The solution that could help with the plastic pollution problem: is an enzyme that can chemically break down many bottles and packaging, sometimes within 24 hours.
Researchers at the University of Texas describe the development of a "plastic-eating enzyme" in the April 27 edition of the peer-reviewed journal Nature. They used machine learning technology to mutate the natural enzyme PETase into one that could quickly break down plastics made with the polymer polyethylene terephthalate, also called PET.
The enzyme uses a “circular process” to break down the plastic into smaller parts and then chemically transforms it into a smaller, reusable plastic, researchers said in a university news release describing the findings. The process can sometimes be as fast as 24 hours – and is a much more environmentally friendly option than putting the plastics into a landfill or burning them.
“The possibilities are endless across industries to leverage this leading-edge recycling process,” one of the study's co-authors Hal Alper, a chemical engineering professor at the University of Texas, said in the release.
“Beyond the obvious waste management industry, this also provides corporations from every sector the opportunity to take a lead in recycling their products," he said. "Through these more sustainable enzyme approaches, we can begin to envision a true circular plastics economy.”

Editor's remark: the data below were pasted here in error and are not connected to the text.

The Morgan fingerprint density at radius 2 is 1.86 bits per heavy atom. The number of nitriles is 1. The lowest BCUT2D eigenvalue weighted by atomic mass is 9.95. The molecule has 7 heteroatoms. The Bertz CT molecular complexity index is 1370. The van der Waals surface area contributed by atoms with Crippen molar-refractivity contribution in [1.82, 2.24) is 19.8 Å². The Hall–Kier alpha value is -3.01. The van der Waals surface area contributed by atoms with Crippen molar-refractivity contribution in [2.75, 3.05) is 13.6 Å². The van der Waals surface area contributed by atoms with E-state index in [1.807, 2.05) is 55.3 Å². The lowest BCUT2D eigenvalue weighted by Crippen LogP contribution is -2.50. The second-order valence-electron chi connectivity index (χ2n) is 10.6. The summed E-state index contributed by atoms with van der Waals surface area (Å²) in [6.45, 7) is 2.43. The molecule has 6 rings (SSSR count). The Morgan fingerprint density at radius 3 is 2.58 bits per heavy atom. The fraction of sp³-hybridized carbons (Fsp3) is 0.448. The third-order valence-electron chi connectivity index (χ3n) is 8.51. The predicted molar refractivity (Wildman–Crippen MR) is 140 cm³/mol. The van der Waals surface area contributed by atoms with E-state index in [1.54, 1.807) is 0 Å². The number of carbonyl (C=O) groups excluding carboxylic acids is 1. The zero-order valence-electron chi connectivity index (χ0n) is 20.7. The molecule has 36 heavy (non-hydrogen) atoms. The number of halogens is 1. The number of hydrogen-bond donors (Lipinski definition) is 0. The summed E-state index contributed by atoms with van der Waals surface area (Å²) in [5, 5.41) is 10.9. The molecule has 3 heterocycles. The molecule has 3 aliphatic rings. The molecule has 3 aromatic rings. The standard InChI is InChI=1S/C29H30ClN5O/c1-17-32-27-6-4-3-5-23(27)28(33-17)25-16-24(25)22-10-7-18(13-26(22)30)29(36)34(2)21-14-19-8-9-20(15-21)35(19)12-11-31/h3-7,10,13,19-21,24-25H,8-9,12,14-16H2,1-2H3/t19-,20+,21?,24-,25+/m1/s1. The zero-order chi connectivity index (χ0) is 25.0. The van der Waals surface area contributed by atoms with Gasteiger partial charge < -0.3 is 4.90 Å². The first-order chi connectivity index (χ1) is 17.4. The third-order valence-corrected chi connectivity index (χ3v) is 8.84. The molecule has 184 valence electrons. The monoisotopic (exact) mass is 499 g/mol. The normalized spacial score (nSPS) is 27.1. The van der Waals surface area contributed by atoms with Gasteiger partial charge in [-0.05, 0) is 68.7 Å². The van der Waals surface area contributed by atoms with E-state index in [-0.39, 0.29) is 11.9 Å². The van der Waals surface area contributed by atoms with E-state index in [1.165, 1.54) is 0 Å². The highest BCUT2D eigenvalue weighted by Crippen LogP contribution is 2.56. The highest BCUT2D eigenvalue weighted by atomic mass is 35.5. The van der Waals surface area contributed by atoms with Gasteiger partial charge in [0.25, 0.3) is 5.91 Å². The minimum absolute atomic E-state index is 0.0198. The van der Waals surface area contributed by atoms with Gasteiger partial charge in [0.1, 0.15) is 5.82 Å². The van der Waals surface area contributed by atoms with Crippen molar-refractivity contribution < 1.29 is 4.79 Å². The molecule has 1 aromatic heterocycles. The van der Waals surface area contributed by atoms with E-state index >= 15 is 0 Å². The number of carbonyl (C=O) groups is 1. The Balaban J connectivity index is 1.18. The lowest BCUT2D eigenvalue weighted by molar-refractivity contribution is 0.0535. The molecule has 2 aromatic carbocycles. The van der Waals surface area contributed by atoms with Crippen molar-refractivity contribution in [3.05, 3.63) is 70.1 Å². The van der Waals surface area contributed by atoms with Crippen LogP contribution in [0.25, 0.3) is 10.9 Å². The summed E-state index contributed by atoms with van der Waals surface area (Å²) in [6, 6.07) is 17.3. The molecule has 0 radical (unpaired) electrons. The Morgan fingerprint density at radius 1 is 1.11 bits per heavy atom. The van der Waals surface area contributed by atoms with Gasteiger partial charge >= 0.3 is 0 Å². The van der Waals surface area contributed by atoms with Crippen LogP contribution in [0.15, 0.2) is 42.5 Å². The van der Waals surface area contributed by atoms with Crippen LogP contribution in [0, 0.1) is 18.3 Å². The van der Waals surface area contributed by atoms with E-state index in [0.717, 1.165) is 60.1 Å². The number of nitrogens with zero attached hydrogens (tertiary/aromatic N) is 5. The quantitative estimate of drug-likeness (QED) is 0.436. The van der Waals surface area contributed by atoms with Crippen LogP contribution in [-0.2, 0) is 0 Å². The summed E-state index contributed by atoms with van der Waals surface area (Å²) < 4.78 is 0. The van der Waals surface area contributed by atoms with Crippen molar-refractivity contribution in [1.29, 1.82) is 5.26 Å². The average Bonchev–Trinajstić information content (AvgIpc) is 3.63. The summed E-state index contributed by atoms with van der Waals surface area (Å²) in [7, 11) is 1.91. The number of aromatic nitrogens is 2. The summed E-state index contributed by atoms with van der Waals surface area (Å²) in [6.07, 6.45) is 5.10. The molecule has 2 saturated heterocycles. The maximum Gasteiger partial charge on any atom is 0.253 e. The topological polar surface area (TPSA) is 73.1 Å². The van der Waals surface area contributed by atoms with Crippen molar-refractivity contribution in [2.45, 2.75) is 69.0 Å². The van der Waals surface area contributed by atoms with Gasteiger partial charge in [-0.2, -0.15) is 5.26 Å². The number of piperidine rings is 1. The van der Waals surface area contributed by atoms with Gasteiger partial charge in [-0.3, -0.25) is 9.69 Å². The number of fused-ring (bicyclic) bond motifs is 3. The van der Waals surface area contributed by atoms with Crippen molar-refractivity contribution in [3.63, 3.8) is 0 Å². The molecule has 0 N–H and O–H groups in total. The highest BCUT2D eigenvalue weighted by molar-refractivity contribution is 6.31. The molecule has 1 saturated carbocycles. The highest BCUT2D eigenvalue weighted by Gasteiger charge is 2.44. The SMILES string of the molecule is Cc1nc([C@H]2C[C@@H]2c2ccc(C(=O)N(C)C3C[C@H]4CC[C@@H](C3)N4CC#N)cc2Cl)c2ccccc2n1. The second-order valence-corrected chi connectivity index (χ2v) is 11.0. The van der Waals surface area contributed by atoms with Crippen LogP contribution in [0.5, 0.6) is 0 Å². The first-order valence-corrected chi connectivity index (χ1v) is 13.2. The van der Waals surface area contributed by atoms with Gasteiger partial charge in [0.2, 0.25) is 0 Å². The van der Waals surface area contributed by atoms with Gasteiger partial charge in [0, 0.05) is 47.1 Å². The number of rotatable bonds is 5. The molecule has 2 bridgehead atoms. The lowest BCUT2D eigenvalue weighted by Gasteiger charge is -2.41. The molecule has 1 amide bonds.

The enzyme won't work on every kind of plastic, but it can break down PET, which is found in consumer packaging making up about 12% of all global waste, the researchers say.
Among the plastic products made with PET:
- Cookie containers
- Soda and water bottles
- Fruit salad packaging
- Some polyester fibers and fabrics
The researchers are currently working on industrial use methods for the plastic-eating enzyme, which can break down plastics when used at temperatures less than 122 degrees. They foresee potential for cleaning up landfills and polluted sites, too.
“When considering environmental cleanup applications, you need an enzyme that can work in the environment at ambient temperature," Alper said. "This requirement is where our tech has a huge advantage in the future."
The work was funded by ExxonMobil as part of its ongoing research agreement with the university.
California Attorney General Rob Bonta last week subpoenaed ExxonMobil as part of an investigation into what he called the petroleum industry's “historic and ongoing efforts to deceive the public" while causing a global plastic pollution crisis.
The company called the allegations meritless and said it is the first to have “commercial-scale advanced recycling technology” at a major facility to convert used plastic into the material that can be used to make new plastic.